Arizona lawmakers on Tuesday passed one of the toughest pieces of immigration-enforcement legislation in the country, which would make it a violation of state law to be in the U.S. without proper documentation.
It would also grant police the power to stop and verify the immigration status of anyone they suspect of being illegal.
The bill could still face a veto from Arizona Gov. Jan Brewer. A spokesman for Ms. Brewer said she has not publicly commented on the bill. Ms. Brewer, a Republican, has argued for stringent immigration laws.
Under the measure, passed Tuesday by Arizona’s lower house, after being passed earlier by the state Senate, foreign nationals are required to carry proof of legal residency.
Immigrants’ rights groups roundly criticized the bill. “The objective is to make life miserable for immigrants so that they leave the state,” said Chris Newman, general counsel for the Los Angeles-based National Day Laborer Organizing Network. “The bill constitutes a complete disregard for the rights of nonwhites in Arizona. It effectively mandates racial profiling.”
The bill’s author, State Sen. Russell Pearce, was in a committee session Tuesday and couldn’t be reached, his offices said. Mr. Pearce, a Republican, represents the city of Mesa, in Maricopa County, whose sheriff, Joe Arpaio, has gained a national reputation for his tough stance on immigration enforcement. A spokesman for Mr. Arpaio didn’t return a request for comment.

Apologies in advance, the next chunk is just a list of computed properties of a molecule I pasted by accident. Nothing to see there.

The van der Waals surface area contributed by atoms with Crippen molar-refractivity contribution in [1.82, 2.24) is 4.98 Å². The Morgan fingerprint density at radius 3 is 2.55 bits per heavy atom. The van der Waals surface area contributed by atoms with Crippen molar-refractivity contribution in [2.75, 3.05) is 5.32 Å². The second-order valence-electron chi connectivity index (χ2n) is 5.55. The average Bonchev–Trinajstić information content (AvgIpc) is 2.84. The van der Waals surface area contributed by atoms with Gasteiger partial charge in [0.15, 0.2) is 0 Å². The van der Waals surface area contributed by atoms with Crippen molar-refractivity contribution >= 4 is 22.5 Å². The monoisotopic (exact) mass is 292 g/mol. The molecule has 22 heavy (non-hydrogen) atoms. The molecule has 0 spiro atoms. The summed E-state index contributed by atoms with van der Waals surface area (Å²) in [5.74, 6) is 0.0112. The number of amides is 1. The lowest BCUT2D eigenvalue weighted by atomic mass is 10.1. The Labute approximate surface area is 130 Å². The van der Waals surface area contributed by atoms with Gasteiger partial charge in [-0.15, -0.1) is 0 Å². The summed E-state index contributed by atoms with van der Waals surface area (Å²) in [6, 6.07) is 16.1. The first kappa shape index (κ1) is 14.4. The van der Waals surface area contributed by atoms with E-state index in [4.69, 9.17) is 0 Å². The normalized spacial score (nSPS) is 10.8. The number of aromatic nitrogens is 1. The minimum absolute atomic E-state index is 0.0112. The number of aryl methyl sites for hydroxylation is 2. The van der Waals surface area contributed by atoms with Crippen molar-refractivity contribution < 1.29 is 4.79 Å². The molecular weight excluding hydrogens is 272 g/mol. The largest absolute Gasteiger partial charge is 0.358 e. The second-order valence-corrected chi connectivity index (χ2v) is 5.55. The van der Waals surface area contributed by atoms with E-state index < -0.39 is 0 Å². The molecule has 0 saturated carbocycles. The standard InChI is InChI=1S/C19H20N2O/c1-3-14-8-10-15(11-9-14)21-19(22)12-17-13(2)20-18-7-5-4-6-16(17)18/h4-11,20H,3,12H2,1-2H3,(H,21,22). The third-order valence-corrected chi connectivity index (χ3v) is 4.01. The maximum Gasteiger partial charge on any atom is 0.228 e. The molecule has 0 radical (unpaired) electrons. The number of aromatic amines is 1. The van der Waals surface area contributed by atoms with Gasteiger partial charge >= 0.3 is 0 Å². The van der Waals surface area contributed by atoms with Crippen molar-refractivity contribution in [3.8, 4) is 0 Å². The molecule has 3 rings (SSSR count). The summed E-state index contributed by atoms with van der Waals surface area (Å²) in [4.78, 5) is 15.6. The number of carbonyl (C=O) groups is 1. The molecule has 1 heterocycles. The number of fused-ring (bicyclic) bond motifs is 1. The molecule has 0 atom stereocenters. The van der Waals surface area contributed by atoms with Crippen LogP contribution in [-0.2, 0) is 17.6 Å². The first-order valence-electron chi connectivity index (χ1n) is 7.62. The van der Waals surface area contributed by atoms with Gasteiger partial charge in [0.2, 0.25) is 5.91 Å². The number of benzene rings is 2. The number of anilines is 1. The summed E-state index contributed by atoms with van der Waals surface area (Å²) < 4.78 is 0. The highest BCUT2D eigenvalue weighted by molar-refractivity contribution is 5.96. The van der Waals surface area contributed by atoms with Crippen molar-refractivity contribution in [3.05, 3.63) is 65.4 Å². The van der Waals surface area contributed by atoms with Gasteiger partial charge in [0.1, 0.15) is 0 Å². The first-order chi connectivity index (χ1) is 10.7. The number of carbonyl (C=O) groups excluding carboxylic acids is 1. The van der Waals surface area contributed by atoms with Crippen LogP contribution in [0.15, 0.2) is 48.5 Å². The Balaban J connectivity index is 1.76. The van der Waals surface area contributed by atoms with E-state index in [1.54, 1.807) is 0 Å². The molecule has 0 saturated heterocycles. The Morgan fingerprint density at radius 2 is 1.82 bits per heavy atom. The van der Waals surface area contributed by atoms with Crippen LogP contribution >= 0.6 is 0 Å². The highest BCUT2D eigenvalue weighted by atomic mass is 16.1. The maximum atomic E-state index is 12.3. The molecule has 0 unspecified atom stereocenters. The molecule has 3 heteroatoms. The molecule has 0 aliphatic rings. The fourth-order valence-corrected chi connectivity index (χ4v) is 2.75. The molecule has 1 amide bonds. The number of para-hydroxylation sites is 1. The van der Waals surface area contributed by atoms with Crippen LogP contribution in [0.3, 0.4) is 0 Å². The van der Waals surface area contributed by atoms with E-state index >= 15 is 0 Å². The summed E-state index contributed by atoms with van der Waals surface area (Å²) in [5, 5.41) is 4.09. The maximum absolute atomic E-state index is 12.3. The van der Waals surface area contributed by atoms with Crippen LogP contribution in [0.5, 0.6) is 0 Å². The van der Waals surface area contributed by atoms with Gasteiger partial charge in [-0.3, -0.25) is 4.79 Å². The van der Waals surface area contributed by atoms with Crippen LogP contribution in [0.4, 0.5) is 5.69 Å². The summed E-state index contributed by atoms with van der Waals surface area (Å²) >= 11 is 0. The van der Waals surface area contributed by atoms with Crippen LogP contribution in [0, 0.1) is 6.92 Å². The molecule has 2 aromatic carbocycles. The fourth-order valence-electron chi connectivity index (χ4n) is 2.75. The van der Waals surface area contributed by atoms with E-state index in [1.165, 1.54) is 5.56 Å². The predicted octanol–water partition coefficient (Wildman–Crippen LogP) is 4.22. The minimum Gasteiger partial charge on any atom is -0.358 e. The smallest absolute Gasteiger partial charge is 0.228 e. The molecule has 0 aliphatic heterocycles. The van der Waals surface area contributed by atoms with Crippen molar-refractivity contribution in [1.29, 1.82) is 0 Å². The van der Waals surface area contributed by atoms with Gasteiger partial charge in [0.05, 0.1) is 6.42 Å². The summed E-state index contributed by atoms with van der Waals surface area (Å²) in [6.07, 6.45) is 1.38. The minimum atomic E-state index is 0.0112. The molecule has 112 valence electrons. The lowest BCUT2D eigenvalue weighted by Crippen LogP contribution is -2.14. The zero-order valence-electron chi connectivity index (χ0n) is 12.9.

The bill is different from an earlier version, giving protections for church and community organizations from criminal prosecution for transporting or harboring illegal immigrants.
In a statement, Tuesday Rep. John Kavanagh (R-Fountain Hills) called the measure “a comprehensive immigration enforcement bill that addresses the concerns of our communities, constituents and colleagues.”
“This updated version gives our local police officers the tools they need to combat illegal immigration, while protecting the civil rights of citizens and legal residents.”However, human rights groups are certain to challenge the measure in court, said Joe Rubio, lead organizer for Valley Interfaith Project, a Phoenix-based advocacy group, calling it “an economic train wreck.” He added that “Arizona’s economic recovery will lag way behind the country’s if we keep chasing away our workforce. Where do the legislators think business will find workers?”
The bill in some ways toughens up a situation that the Obama administration had tried to roll back. Under a program known as 287g, some local law enforcement agencies were trained to enforce federal immigration laws by checking suspects’ immigration status.
Mr. Arpaio, the Maricopa county sheriff, had been one of the most aggressive enforcers of 287g. However, the Obama administration in recent months has sought to scale back that program, and had reduced the resources it made available to Mr. Arpaio’s office and others.
—Tamara Audi contributed to this article.
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Source: The Wall Street Journal